Cyclists on the Shootout should expect the presence of more Sheriffs during upcoming rides.

The stop sign violation tickets issued during last week’s ride were a result of a what the Sheriff’s Department calls Mission Oriented Policing according to Pima County Sheriff’s Department public information officer Courtney Rodriguez.

She said a Mission Oriented Policing mission is created when the department receives complaints from Pima County Residents.

In the case of the Shootout, Rodriguez said the department has been receiving complaints from people about the ride including failing to stop, taking up the whole lane and crossing the double yellow line.

She didn’t know how many complaints had been made, but said it was enough to prompt the MOP, which typically last a month and sometimes more.

Given that this was the second week the deputies were on the route issuing citations, it is likely they will be there for at least two more weeks.

Cyclists often point out that riding two abreast and having each individual cyclist stop at a stop sign like on Duval Mine Road is unrealistic and would actually create more of a hinderance for motorists in the area because it would take so long to get everyone through the intersection.

Rodriguez said while the department can appreciate the challenges of moving a large group through the area, but they still have to do their jobs.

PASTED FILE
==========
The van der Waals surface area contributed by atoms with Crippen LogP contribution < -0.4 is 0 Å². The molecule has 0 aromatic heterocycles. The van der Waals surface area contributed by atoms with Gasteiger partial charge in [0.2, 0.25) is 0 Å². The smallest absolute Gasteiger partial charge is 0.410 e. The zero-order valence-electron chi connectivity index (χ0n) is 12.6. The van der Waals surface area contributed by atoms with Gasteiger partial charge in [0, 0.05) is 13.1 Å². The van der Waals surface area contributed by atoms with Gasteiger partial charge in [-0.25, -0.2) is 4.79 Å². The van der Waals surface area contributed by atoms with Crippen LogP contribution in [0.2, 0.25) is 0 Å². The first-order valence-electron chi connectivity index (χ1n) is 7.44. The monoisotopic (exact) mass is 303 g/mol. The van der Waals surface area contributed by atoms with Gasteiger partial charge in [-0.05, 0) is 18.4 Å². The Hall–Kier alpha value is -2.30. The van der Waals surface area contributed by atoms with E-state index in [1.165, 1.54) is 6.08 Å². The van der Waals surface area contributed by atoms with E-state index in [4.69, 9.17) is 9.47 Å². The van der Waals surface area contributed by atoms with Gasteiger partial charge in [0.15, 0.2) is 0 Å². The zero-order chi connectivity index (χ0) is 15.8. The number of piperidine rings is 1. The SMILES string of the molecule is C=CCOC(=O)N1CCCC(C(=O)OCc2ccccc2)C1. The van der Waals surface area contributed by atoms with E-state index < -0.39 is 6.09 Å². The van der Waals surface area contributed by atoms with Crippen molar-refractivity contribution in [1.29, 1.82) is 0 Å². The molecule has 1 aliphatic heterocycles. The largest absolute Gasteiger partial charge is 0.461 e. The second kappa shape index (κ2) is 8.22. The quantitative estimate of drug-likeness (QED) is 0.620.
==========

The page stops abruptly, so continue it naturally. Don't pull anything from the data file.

“We don’t make the laws, we just enforce them,” Rodriguez said. There are complaints of cyclists breaking the law and we’d be blatantly be ignoring them. We can’t make exceptions.”

Ralph Phillips said the route for 35-year-old ride was specifically chosen to reduce the number of conflict between cyclists and motorists.

This isn’t the first time the ride has caught the eye of law enforcement. Check out the archives.

Check back for a story about some infrastructure improvements that might help alleviate some of the problem.

5 thoughts on “Shootout riders should expect more enforcement”
  1. I’d love to know how many complaints need to be received for law enforcement in this town to take traffic violations seriously. It probably would not take very much organizing to get a lot of cyclists to call the cops on red light runners, cars parked in the bike lanes, and drivers blowing through HAWK lights. Not to mention the various assaults that we experience all too frequently

    But I still doubt the cops will aggressively enforce traffic laws broken by motorists

  2. Mike, are they planning to enforce something against “taking up the whole lane”? Wonder what that might be…

  3. Not much has changed since the early 80’s when my son was a bicy me riding student at Virginia Tech and was run off a country road by “motorists” in a pickup. When he and companion reported to the Sheriff the response was: “you boys should stay on the sidewalk”. (There was no “sidewalk” where they were riding) and the sheriff let them know that contrary to VA law he considered motor vehicles had exclusive use of the road and upity college students should stay on campus.

  4. I rode down Mt. Lemmon today.  I was twice passed illegally (the cars crossed the double yellow each time) and each were speeding.  One of the cars aggressively  honked at me as it passed (as a way of stating their complaint that I was riding my bike on the road).  That’s an illegal use of the horn.  

    I was also subject to an unsafe pass by a truck while i rode west on Snyder.  It was too close (probably within 3 feet) and crossed the double yellow line.

    Should I call the Sheriff’s office to complain?

  5. arsolot Yes. Convert the rhetorical question (the device) to a real question and pose it to the Sheriff’s office. And do get back to us on findings…

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